LG makes some fantastic hardware. The Nexus 4 was a tremendous device (despite having a glass back). The G Watch was my first watch powered by Android Wear, and the first wearable worthy of handing my Pebble (Kickstarter Edition) down to my daughter. I even own a pair of Bluetooth headphones with LG’s brand slathered all over them, and the Nexus 4 wireless charging “orb” is stilling on my desk as I write this article.
Yes, LG truly does make some amazing products. Some of my favorites include flexible handsets and self-healing skins. Who else can even compete with those? Now that we’re drawing closer to the release of the latest in LG’s lineup – the G4 – one has to wonder if we’ll finally see some flexibility and self-healing come to a mainstream flagship, rather than pigeonholed into a “speciality” device as we’ve seen in the past.
Samsung recently announced it’s newest flagship, the Galaxy S6 – and along with it, the Galaxy S6 Edge. The two devices are identical in virtually every aspect – the only notable difference is the screen: the Edge has two curved edges, the other version is flat. Here, Samsung was faced with a challenge: push the curved screen on everyone, potentially losing those who don’t like the feature; or offer two versions of essentially the same phone. Samsung opted for the latter.
Now LG is faced with a similar decision…
To curve, or not to curve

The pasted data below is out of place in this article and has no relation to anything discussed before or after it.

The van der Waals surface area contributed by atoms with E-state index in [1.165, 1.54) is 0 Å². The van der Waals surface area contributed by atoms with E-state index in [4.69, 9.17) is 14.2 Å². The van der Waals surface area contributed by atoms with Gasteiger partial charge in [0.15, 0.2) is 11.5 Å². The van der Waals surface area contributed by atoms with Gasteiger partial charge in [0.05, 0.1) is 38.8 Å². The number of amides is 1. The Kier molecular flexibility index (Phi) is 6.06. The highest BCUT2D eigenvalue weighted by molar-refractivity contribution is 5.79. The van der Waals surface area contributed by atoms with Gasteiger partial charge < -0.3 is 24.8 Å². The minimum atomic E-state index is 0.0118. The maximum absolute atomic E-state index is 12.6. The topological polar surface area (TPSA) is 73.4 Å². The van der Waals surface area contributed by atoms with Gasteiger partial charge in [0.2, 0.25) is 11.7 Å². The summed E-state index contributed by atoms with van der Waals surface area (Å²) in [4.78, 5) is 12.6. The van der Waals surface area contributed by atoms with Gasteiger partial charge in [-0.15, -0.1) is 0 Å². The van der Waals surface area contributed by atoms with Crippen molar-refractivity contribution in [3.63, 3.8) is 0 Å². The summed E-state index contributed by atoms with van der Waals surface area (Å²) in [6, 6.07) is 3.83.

Unlike Samsung, LG’s curves are not on the edges and don’t curve away from the user, instead they’re gentle, graceful, and facing the user. The curvature of screen seemingly hugs the contours of the human form. What’s more, LG’s curved screen isn’t as “gimmicky” as Samsung’s, it seems much more natural, almost welcoming.
Why wouldn’t LG take the chance with its latest flagship and double-down on its curved screen and self-healing “magic”?
On the surface, I can’t see an end-user reason why not. The curve is so subtle and has so many advantages that I don’t think customers would be put off by the inclusion of the curve. It would be a major selling point, and if anyone felt disinclined, a good salesperson could easily highlight the self-healing features as offsetting the “uniqueness” of the curved screen and body.
Then there’s the parts…
Unfortunately, there are some practical limitations. It’s not just the screen that’s curved, it’s the whole device – and flexible. Since the construction techniques to build and assemble such a product are significantly newer than the tried-and-true methods encapsulated in the fabrication of a traditional device, increased time and costs will undoubtedly be a factor.
The tech that enables the flexible, curved screen of LG’s phones is “flexible plastic organic light emitting diode” (POLED, for short), and it’s not easy to make. Again, this comes down to newness more than anything. All new technologies take time to ramp up and for economies of scale to kick in and bring the costs down. POLED isn’t particularly easy to come by, which could represent delays that would hamper the launch and release of a mainstream flagship, rather than a “novelty” version of the same.
Nonetheless, if LG could overcome the assembly line problems and POLED shortages, I think it would be a wise decision to go with “flexible and curved” in the next version of LG’s flagship: the LG G4. But that’s just me.
Now that you’ve heard my thoughts, reasons why going curved in the LG G4 would be a good idea, and some technical hurdles that could prevent LG from doing so, I want to hear your ideas. Would you buy a curved LG G4 rather than a flat one? Why or why not? Head down to the comments and sound off!